As flood season approaches, many organisations are bolstering their risk management practices to prevent serious damage from a natural disaster. But unlike the downpour of a flood, many business disasters don’t have a season—they can happen year-round.
Whether it be a deadly cyber-attack or a costly material shortage, business disasters can often cause a chain reaction for organisations across the globe by creating broken supply chains. What’s more, recent research from the Business Continuity Institute revealed 69 per cent of businesses lack full visibility of their supply chains, even though nearly 70 per cent have experienced at least one disruption.
Broken supply chains aren’t cheap, either—23 per cent of companies have reported losses upwards of £1 million from a single disaster. Avoid the costly price tag of a supply chain disruption and promote business continuity during disaster with these tips:
For many SMEs, Brexit preparation has been placed on the backburner in order to make way for more immediate concerns, such as cyber-security cover and GDPR compliance. Indeed, a recent insurance broker survey revealed nearly 25 per cent of SME clients ask their broker for GDPR guidance on a regular basis, whereas only 10 per cent have enquiries regarding Brexit. In fact, 35 per cent of brokers said their clients haven’t asked about Brexit whatsoever. Although handling such a wide variety of concerns can be quite the balancing act for SMEs with limited staff and resources, your organisation simply can’t afford to ignore the implications of Brexit. Consider the following guidance to prepare your business:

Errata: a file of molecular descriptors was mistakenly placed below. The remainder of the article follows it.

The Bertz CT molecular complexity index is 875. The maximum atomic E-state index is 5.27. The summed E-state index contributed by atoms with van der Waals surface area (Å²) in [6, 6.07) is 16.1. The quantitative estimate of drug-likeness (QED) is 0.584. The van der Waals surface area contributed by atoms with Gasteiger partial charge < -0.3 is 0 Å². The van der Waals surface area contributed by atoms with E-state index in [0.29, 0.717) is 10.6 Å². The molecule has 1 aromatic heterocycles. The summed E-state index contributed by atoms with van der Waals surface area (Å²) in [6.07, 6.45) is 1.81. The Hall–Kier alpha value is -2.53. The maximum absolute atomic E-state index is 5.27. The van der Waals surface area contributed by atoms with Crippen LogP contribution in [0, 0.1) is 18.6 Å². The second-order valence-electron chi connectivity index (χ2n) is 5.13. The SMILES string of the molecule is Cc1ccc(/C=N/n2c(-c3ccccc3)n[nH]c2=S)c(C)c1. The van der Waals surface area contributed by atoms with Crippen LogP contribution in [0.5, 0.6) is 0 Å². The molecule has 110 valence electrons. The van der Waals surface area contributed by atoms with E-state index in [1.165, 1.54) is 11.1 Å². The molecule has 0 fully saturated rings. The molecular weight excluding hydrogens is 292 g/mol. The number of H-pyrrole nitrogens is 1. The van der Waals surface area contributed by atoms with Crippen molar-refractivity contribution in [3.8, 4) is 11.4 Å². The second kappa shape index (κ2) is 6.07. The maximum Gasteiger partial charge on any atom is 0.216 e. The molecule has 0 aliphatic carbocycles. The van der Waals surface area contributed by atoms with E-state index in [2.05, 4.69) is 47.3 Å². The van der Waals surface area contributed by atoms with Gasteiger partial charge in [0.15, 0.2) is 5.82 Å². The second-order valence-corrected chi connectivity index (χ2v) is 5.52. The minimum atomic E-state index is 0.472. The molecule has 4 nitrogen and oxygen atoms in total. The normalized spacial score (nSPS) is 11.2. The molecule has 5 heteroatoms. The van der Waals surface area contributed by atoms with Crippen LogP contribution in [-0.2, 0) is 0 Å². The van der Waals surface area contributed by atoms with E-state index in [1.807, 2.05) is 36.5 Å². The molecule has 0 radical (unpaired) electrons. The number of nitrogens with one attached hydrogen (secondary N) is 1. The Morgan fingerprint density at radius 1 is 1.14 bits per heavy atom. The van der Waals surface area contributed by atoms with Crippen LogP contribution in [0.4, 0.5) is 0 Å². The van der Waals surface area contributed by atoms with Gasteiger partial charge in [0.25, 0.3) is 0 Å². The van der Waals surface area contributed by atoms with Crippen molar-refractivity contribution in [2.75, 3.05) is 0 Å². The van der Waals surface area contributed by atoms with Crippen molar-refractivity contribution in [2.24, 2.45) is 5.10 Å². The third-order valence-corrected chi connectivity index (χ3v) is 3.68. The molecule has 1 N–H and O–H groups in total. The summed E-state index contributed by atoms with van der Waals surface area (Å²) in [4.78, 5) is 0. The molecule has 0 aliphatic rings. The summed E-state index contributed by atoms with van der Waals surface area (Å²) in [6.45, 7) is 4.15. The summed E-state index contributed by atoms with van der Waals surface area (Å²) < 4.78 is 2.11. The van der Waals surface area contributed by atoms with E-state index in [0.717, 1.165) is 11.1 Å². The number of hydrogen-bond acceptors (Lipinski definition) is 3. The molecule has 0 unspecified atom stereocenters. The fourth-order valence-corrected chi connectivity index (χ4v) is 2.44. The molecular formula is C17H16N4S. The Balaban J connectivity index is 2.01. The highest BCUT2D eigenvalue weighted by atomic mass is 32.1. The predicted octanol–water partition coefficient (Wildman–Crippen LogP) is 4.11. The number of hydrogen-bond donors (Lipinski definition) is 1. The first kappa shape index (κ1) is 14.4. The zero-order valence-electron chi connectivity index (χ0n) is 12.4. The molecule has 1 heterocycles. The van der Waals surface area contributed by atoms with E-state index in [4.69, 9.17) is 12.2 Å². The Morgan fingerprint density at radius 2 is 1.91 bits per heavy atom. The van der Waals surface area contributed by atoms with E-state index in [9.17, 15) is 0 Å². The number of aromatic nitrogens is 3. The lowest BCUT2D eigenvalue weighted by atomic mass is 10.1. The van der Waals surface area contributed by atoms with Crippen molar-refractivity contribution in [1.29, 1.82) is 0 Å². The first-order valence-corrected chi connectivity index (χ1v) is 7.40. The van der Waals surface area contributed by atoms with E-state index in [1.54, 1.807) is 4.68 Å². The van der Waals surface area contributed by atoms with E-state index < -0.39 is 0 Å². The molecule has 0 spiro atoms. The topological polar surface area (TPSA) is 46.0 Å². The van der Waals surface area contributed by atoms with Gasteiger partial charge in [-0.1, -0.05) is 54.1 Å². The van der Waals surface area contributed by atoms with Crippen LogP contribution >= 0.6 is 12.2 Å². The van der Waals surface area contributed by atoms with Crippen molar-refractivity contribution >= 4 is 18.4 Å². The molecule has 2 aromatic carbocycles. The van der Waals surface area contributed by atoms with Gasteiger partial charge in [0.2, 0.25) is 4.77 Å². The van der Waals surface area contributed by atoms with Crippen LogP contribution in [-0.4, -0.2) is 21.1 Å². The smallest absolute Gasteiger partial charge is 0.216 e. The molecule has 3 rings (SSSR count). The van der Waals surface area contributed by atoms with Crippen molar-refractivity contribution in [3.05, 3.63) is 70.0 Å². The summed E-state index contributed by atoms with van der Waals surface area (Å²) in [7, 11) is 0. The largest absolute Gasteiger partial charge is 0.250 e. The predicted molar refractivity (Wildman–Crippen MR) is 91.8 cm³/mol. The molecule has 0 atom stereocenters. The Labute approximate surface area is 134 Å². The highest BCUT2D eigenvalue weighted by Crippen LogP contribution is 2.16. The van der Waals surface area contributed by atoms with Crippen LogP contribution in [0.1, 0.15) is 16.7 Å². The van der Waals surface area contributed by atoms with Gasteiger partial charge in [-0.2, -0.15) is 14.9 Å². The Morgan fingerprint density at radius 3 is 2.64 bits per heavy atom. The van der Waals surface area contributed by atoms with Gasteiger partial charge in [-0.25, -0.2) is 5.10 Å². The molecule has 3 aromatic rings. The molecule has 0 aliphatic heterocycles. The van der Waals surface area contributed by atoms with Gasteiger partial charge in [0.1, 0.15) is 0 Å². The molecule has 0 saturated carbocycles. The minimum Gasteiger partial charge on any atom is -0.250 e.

When the GDPR went into effect earlier this year, organisations scrambled to prepare for these stricter standards. And while many businesses feared the outcome of non-compliance due to costly fines, there are far greater punishments that exist for organisations’ directors. Under the updated regulations, a multitude of cyber-mistakes made within your business could hold you—the director—criminally liable. Ultimately, the GDPR maintains that senior-level management is responsible for ensuring a wide range of obligations to protect their organisation’s data, including effectively preparing for and responding to a cyber-attack. Key obligations include: